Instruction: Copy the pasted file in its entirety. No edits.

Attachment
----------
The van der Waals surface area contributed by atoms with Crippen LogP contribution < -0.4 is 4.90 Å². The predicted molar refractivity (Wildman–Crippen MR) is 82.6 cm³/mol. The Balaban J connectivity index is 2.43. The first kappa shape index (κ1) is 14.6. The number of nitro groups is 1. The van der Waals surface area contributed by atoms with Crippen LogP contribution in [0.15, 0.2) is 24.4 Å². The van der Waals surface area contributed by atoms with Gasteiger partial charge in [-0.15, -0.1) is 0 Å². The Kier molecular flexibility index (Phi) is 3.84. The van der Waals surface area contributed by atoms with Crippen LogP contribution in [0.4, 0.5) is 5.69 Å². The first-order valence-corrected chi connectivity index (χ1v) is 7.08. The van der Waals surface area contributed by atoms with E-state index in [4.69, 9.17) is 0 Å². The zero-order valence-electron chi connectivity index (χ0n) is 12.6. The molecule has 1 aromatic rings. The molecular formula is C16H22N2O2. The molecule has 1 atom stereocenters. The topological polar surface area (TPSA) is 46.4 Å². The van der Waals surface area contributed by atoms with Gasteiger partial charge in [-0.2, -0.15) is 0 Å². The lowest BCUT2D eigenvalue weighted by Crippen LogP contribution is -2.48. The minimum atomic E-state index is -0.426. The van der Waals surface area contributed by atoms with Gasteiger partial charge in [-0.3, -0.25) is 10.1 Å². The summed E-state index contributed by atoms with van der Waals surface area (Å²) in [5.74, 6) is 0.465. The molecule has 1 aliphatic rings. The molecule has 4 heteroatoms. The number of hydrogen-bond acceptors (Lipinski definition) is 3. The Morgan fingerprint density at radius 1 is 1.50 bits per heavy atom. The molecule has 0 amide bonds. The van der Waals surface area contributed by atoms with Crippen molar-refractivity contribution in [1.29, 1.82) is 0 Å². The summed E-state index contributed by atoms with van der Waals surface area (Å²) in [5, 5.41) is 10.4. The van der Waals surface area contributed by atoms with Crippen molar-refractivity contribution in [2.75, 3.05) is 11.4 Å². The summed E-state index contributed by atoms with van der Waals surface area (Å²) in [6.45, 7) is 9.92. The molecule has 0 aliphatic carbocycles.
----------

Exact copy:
The van der Waals surface area contributed by atoms with Crippen LogP contribution < -0.4 is 4.90 Å². The predicted molar refractivity (Wildman–Crippen MR) is 82.6 cm³/mol. The Balaban J connectivity index is 2.43. The first kappa shape index (κ1) is 14.6. The number of nitro groups is 1. The van der Waals surface area contributed by atoms with Crippen LogP contribution in [0.15, 0.2) is 24.4 Å². The van der Waals surface area contributed by atoms with Gasteiger partial charge in [-0.15, -0.1) is 0 Å². The Kier molecular flexibility index (Phi) is 3.84. The van der Waals surface area contributed by atoms with Crippen LogP contribution in [0.4, 0.5) is 5.69 Å². The first-order valence-corrected chi connectivity index (χ1v) is 7.08. The van der Waals surface area contributed by atoms with E-state index in [4.69, 9.17) is 0 Å². The zero-order valence-electron chi connectivity index (χ0n) is 12.6. The molecule has 1 aromatic rings. The molecular formula is C16H22N2O2. The molecule has 1 atom stereocenters. The topological polar surface area (TPSA) is 46.4 Å². The van der Waals surface area contributed by atoms with Gasteiger partial charge in [-0.2, -0.15) is 0 Å². The lowest BCUT2D eigenvalue weighted by Crippen LogP contribution is -2.48. The minimum atomic E-state index is -0.426. The van der Waals surface area contributed by atoms with Gasteiger partial charge in [-0.3, -0.25) is 10.1 Å². The summed E-state index contributed by atoms with van der Waals surface area (Å²) in [5.74, 6) is 0.465. The molecule has 1 aliphatic rings. The molecule has 4 heteroatoms. The number of hydrogen-bond acceptors (Lipinski definition) is 3. The Morgan fingerprint density at radius 1 is 1.50 bits per heavy atom. The molecule has 0 amide bonds. The van der Waals surface area contributed by atoms with Crippen molar-refractivity contribution in [1.29, 1.82) is 0 Å². The summed E-state index contributed by atoms with van der Waals surface area (Å²) in [5, 5.41) is 10.4. The van der Waals surface area contributed by atoms with Crippen molar-refractivity contribution in [2.75, 3.05) is 11.4 Å². The summed E-state index contributed by atoms with van der Waals surface area (Å²) in [6.45, 7) is 9.92. The molecule has 0 aliphatic carbocycles.